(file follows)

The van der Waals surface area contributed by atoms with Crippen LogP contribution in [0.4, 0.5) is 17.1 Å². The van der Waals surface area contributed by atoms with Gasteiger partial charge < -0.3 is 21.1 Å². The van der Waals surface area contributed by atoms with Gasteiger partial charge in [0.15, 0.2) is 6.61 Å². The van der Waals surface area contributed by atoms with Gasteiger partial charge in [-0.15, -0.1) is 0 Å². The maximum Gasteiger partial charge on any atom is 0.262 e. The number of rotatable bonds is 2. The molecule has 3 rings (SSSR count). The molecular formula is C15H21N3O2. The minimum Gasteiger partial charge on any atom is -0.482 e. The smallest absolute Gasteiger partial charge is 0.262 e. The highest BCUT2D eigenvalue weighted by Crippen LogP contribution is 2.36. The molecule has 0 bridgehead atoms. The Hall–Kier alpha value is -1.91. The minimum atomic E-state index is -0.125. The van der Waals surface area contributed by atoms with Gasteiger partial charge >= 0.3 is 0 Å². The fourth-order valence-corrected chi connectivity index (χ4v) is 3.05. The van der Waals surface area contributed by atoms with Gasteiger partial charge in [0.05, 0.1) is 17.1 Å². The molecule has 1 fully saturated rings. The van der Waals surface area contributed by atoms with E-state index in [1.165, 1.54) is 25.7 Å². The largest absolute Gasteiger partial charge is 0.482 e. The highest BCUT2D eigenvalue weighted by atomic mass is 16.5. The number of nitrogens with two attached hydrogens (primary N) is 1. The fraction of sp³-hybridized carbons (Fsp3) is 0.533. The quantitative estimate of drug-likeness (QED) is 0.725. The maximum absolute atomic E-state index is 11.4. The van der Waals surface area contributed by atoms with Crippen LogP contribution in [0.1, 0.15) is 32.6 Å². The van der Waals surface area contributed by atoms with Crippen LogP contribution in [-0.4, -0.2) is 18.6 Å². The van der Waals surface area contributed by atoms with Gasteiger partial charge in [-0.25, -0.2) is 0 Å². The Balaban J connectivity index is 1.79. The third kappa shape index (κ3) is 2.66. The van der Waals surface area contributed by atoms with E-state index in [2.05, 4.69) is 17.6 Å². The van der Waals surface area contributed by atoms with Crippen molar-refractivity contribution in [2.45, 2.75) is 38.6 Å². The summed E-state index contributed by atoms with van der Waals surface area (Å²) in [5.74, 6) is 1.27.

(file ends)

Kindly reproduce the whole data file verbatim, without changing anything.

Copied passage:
The van der Waals surface area contributed by atoms with Crippen LogP contribution in [0.4, 0.5) is 17.1 Å². The van der Waals surface area contributed by atoms with Gasteiger partial charge < -0.3 is 21.1 Å². The van der Waals surface area contributed by atoms with Gasteiger partial charge in [0.15, 0.2) is 6.61 Å². The van der Waals surface area contributed by atoms with Gasteiger partial charge in [-0.15, -0.1) is 0 Å². The maximum Gasteiger partial charge on any atom is 0.262 e. The number of rotatable bonds is 2. The molecule has 3 rings (SSSR count). The molecular formula is C15H21N3O2. The minimum Gasteiger partial charge on any atom is -0.482 e. The smallest absolute Gasteiger partial charge is 0.262 e. The highest BCUT2D eigenvalue weighted by Crippen LogP contribution is 2.36. The molecule has 0 bridgehead atoms. The Hall–Kier alpha value is -1.91. The minimum atomic E-state index is -0.125. The van der Waals surface area contributed by atoms with Gasteiger partial charge >= 0.3 is 0 Å². The fourth-order valence-corrected chi connectivity index (χ4v) is 3.05. The van der Waals surface area contributed by atoms with Gasteiger partial charge in [0.05, 0.1) is 17.1 Å². The molecule has 1 fully saturated rings. The van der Waals surface area contributed by atoms with E-state index in [1.165, 1.54) is 25.7 Å². The largest absolute Gasteiger partial charge is 0.482 e. The highest BCUT2D eigenvalue weighted by atomic mass is 16.5. The number of nitrogens with two attached hydrogens (primary N) is 1. The fraction of sp³-hybridized carbons (Fsp3) is 0.533. The quantitative estimate of drug-likeness (QED) is 0.725. The maximum absolute atomic E-state index is 11.4. The van der Waals surface area contributed by atoms with Crippen LogP contribution in [0.1, 0.15) is 32.6 Å². The van der Waals surface area contributed by atoms with Crippen LogP contribution in [-0.4, -0.2) is 18.6 Å². The van der Waals surface area contributed by atoms with Gasteiger partial charge in [-0.25, -0.2) is 0 Å². The Balaban J connectivity index is 1.79. The third kappa shape index (κ3) is 2.66. The van der Waals surface area contributed by atoms with E-state index in [2.05, 4.69) is 17.6 Å². The van der Waals surface area contributed by atoms with Crippen molar-refractivity contribution in [2.45, 2.75) is 38.6 Å². The summed E-state index contributed by atoms with van der Waals surface area (Å²) in [5.74, 6) is 1.27.